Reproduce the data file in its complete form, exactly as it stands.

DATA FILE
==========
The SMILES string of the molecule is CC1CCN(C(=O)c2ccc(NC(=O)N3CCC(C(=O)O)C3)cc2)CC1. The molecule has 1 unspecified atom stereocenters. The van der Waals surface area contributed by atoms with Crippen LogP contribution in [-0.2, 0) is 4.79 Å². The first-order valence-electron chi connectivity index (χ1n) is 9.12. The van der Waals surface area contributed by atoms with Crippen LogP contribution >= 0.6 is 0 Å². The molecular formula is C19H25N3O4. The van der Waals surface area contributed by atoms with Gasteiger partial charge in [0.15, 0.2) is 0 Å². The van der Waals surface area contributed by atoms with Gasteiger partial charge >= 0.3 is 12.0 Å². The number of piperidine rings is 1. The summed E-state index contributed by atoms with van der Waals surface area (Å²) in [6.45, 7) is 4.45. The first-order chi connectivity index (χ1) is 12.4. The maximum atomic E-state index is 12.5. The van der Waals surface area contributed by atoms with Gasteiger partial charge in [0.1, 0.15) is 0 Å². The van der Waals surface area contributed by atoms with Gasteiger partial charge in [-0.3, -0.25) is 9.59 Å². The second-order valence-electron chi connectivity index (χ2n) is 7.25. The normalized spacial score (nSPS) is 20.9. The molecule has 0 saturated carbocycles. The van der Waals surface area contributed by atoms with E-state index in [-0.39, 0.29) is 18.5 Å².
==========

The SMILES string of the molecule is CC1CCN(C(=O)c2ccc(NC(=O)N3CCC(C(=O)O)C3)cc2)CC1. The molecule has 1 unspecified atom stereocenters. The van der Waals surface area contributed by atoms with Crippen LogP contribution in [-0.2, 0) is 4.79 Å². The first-order valence-electron chi connectivity index (χ1n) is 9.12. The van der Waals surface area contributed by atoms with Crippen LogP contribution >= 0.6 is 0 Å². The molecular formula is C19H25N3O4. The van der Waals surface area contributed by atoms with Gasteiger partial charge in [0.15, 0.2) is 0 Å². The van der Waals surface area contributed by atoms with Gasteiger partial charge >= 0.3 is 12.0 Å². The number of piperidine rings is 1. The summed E-state index contributed by atoms with van der Waals surface area (Å²) in [6.45, 7) is 4.45. The first-order chi connectivity index (χ1) is 12.4. The maximum atomic E-state index is 12.5. The van der Waals surface area contributed by atoms with Gasteiger partial charge in [0.1, 0.15) is 0 Å². The van der Waals surface area contributed by atoms with Gasteiger partial charge in [-0.3, -0.25) is 9.59 Å². The second-order valence-electron chi connectivity index (χ2n) is 7.25. The normalized spacial score (nSPS) is 20.9. The molecule has 0 saturated carbocycles. The van der Waals surface area contributed by atoms with E-state index in [-0.39, 0.29) is 18.5 Å².